Stratigraphy and dating

The measurements on the ice from the ice core have little or no scientific value if they cannot be related to a specific time or time period. It is therefore one of the most important tasks before and after an ice core has been drilled to establish a time scale for the ice core. Dating of ice cores is done using a combination of annual layer counting and computer modelling. Ice core time scales can be applied to other ice cores or even to other archives of past climate using common horizons in the archives.

Dating by annual layer counting

Annual layers in the ice can be counted like annual rings in a tree. The layers of the ice core get older and older as you go from top to bottom. The layers are identified from measured variations in ice composition and impurity content. More than 60,000 annual layers have been counted in Greenland ice cores, resulting in the new GICC05 time scale that makes high-resolution studies of past climate change possible.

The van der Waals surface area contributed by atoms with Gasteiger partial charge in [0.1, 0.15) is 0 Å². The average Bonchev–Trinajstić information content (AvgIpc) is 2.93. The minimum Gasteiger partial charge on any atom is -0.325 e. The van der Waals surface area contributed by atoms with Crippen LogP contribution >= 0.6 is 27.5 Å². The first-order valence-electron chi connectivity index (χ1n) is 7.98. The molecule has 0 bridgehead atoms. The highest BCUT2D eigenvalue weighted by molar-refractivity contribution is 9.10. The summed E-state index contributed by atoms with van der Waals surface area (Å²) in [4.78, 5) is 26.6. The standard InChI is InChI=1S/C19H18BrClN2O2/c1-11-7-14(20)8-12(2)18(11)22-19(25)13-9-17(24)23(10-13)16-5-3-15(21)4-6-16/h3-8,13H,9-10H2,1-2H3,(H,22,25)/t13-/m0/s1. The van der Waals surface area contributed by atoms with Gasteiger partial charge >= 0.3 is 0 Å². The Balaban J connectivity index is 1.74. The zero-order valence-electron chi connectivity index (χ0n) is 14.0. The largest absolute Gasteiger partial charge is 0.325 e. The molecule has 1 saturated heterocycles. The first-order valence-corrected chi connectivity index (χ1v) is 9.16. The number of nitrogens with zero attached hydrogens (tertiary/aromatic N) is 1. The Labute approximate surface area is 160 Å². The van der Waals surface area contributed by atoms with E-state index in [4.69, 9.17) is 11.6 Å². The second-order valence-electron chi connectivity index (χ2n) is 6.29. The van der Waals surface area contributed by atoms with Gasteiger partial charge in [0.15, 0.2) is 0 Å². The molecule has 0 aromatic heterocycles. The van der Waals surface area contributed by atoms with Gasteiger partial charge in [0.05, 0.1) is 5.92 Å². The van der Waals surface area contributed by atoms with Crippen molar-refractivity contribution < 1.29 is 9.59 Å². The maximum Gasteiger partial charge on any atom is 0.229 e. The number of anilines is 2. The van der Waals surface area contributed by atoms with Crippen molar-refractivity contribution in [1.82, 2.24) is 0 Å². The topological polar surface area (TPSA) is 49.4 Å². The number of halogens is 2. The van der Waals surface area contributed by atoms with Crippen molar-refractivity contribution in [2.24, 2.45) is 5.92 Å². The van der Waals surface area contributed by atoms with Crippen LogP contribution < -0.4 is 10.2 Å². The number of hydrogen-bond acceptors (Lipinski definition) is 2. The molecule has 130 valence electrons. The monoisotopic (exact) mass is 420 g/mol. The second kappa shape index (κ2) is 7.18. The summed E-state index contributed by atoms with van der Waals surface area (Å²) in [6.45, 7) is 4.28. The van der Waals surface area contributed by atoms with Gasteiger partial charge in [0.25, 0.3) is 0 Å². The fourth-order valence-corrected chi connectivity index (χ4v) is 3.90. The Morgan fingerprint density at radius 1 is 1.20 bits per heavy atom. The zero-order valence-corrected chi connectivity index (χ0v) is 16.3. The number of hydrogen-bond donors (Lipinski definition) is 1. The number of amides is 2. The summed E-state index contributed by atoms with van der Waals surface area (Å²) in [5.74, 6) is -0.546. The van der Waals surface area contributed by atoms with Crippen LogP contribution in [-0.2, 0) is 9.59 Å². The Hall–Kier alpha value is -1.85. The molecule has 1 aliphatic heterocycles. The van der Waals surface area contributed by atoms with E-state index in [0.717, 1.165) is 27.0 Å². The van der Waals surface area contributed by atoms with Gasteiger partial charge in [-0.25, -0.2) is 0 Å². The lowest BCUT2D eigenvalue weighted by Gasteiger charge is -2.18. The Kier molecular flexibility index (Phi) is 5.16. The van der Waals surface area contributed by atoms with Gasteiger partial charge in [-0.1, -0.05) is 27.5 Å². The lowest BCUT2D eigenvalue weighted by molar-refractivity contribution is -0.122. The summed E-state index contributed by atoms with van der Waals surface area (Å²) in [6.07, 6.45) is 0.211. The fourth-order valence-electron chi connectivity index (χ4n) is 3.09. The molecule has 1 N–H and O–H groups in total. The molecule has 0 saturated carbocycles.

Dating by forward and inverse modelling

Computer models can be used to estimate the age along an ice core, e.g. when the annual layers are too thin to be counted or to give a quick estimate of the depth-age relationship of an ice core. The models describe the flow of the ice, taking into account the amount of annual snow fall and how the layers are being compressed and deformed by the burden of the snow and ice above.

Synchronizing ice core records

Many ice cores have been drilled from the ice sheets of Greenland and Antarctica. The differences between the records are both due to regional climate differences and dating differences. When the records are synchronized precisely, the parallel curves reveal new information about past climate changes and give important hints about how the climate of the two hemispheres is coupled by the climate system.

Linking ice cores and other climate archives

Ice cores from Greenland are recording climate changes over the Greenland ice sheet and the surrounding areas. Likewise, cores drilled from the sea floor or lake sediments reveal past climate conditions in the oceans and over continents. Studying the aligned records enables us to better understand the complex behavior of the climate system.